Once you have decided on the right products to sell on tour, your next focus should be on convenience. If you do not accept credit cards while on the road, you are leaving countless dollars on the table. Just ask Laura Keating, Melissa Garcia, and Emily White of Whitesmith Entertainment and Readymade Records: “We have been taking credit card payments in some form or another since 2005 and it always doubles our sales at the merch table.” Now THAT should motivate the hell out of all of you.

Companies like Square and PayPal Here have made it extremely simple for you to accept all major credit cards as long as you have a smartphone or tablet. If you have not already, stop reading this right now and order one of the FREE card readers from either of those companies immediately. It will take you a few short minutes and the results are literally priceless. I can not stress the importance of this enough. In this day and age, you MUST accept credit cards. You will not only sell your merch to more people, you will sell even more items.

And because Hypebot is a global newsletter, it is important to note where these services are available outside of North America. At this time Square is only offered in the United States, Canada, and Japan. PayPal Here is available in the US, Japan, Hong Kong, and Australia. For acts touring the United Kingdom and Europe, Team Whitesmith/Readymade suggests using iZettle for your credit card processing needs. iZettle is now live in Sweden, Norway, Denmark, Finland, the UK, Germany, Spain, and Mexico.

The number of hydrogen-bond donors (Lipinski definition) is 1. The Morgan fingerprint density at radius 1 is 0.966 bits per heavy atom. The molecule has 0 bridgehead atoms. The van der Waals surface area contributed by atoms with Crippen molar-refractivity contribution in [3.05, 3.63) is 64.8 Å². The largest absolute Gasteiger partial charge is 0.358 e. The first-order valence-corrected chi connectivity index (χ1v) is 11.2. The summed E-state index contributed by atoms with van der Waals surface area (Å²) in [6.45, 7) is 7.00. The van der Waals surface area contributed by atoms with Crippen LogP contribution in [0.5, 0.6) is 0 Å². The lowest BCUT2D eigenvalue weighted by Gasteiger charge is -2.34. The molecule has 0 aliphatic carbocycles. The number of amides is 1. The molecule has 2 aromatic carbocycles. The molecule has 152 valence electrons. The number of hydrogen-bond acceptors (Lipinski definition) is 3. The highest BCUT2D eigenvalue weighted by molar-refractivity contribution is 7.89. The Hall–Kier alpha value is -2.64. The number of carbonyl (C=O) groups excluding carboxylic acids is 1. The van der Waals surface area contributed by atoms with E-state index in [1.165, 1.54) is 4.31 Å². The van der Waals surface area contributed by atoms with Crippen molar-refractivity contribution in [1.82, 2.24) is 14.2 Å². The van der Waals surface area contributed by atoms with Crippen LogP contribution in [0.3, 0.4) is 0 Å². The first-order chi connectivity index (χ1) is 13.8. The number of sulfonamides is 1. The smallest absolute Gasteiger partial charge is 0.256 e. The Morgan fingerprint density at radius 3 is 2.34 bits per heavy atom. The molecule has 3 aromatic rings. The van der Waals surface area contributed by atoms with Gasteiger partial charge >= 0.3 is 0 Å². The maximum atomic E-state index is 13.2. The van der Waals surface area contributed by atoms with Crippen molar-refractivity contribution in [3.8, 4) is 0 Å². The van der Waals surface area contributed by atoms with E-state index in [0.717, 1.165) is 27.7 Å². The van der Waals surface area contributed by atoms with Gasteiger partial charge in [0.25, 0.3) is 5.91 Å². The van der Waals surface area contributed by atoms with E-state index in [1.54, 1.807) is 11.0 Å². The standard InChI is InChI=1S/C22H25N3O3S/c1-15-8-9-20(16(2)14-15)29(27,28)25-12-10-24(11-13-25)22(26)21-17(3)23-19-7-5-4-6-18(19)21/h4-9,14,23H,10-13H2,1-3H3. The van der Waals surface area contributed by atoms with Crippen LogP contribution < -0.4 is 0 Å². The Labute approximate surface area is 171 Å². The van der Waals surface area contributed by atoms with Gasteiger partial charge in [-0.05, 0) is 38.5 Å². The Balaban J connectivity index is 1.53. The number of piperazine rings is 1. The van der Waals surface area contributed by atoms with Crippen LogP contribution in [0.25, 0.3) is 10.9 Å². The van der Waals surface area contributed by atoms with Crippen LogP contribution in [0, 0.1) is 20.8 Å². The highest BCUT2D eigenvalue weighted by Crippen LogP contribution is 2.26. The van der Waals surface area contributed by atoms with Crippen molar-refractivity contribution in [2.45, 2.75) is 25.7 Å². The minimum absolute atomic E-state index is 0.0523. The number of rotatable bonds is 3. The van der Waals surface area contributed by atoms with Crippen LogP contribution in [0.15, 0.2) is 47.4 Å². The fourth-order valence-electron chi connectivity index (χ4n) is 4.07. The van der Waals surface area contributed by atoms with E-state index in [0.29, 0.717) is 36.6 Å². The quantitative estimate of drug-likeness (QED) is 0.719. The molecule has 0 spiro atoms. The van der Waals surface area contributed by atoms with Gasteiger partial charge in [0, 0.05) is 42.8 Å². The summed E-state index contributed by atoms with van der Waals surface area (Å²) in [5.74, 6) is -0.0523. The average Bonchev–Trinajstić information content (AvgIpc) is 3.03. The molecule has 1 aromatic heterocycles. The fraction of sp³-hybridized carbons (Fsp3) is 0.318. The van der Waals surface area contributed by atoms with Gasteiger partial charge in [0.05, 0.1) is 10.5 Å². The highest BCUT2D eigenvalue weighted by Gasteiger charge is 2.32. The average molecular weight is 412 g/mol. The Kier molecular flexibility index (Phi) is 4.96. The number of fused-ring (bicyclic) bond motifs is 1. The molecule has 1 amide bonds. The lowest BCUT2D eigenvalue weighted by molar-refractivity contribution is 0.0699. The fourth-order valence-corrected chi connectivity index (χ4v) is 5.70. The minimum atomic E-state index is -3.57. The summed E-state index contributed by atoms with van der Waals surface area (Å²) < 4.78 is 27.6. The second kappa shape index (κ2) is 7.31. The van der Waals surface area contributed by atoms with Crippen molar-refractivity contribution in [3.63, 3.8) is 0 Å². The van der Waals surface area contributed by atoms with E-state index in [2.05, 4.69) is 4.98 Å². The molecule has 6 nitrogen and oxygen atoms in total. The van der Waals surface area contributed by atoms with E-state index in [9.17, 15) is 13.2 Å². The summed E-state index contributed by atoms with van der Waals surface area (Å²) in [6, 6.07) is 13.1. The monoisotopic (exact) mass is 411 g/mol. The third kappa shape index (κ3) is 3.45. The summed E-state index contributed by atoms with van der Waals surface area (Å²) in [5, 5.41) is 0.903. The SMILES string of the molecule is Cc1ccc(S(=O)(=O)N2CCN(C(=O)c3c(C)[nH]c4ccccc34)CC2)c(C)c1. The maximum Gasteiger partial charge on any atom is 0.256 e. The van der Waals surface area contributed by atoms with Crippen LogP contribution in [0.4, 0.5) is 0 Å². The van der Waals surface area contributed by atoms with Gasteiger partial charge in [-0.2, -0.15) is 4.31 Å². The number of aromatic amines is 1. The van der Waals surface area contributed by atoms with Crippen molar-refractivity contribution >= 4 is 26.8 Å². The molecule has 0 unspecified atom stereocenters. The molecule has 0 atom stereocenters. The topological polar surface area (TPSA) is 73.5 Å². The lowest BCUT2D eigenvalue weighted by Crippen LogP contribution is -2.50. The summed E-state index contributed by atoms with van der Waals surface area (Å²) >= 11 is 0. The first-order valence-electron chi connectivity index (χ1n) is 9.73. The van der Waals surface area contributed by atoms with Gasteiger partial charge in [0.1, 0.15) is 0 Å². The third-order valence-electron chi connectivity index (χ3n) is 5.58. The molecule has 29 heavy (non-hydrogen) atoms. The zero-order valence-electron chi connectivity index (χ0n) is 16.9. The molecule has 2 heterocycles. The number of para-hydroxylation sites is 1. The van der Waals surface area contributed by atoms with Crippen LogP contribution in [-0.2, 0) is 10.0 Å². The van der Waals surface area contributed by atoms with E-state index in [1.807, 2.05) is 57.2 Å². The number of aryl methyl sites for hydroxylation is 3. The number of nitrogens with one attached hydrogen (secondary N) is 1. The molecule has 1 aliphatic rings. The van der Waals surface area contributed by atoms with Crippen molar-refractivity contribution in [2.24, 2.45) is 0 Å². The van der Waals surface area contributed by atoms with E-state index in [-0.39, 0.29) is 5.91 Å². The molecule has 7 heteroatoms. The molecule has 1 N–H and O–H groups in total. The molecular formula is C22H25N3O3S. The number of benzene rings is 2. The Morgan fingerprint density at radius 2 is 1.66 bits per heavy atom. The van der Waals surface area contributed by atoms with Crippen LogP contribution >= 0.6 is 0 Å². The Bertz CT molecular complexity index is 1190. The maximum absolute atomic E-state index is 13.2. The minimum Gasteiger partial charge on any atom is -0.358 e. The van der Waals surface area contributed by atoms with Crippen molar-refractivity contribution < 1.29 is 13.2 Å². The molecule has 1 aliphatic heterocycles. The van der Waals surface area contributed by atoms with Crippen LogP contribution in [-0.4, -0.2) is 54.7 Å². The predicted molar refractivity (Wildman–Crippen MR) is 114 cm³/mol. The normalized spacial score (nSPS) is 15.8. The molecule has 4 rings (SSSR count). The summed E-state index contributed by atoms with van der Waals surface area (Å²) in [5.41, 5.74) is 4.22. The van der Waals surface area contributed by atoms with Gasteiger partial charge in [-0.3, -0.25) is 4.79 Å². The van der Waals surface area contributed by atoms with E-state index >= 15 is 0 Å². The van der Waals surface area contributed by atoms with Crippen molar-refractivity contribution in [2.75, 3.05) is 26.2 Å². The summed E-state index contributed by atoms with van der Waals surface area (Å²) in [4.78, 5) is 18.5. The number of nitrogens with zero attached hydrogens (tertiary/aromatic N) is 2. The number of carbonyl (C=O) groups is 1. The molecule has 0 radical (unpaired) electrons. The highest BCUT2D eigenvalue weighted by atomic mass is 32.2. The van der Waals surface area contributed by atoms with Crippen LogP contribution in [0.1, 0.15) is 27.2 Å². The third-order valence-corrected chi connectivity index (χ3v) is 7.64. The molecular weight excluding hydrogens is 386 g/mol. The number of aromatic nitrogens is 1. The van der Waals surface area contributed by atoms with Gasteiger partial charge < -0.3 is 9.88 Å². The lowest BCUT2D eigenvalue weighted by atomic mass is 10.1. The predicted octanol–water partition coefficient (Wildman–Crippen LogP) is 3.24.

Third on your to-do list while gearing up for tour should be organization and accounting for your merchandise while on the road. For decades this was done by either the merch guy or the tour manager in a looseleaf notebook with pencils and a whole lot of mistakes. Then came Microsoft Excel, which we ALL love to hate. But I have seen the future of tour merchandising and it comes to us via Orange County, California in an app called atVenu. These guys are changing the game and every single touring artist needs to take note.

I spoke with co-founder of atVenu, Ben Brannen, and he shared his story of what drove him and his partners to create the service. “While on the road, I experienced first hand the inefficiencies of existing methods by which we track and settle our touring merch. Too much money is lost due to inventory issues, poor nightly settlements, limited analysis, or one broken cell in an Excel sheet. atVenu solves these problems by empowering merch reps with a mobile app designed for their needs which syncs to the artist's web-based account where merch company and management can login and easily access a robust suite of real time analytics and reports.”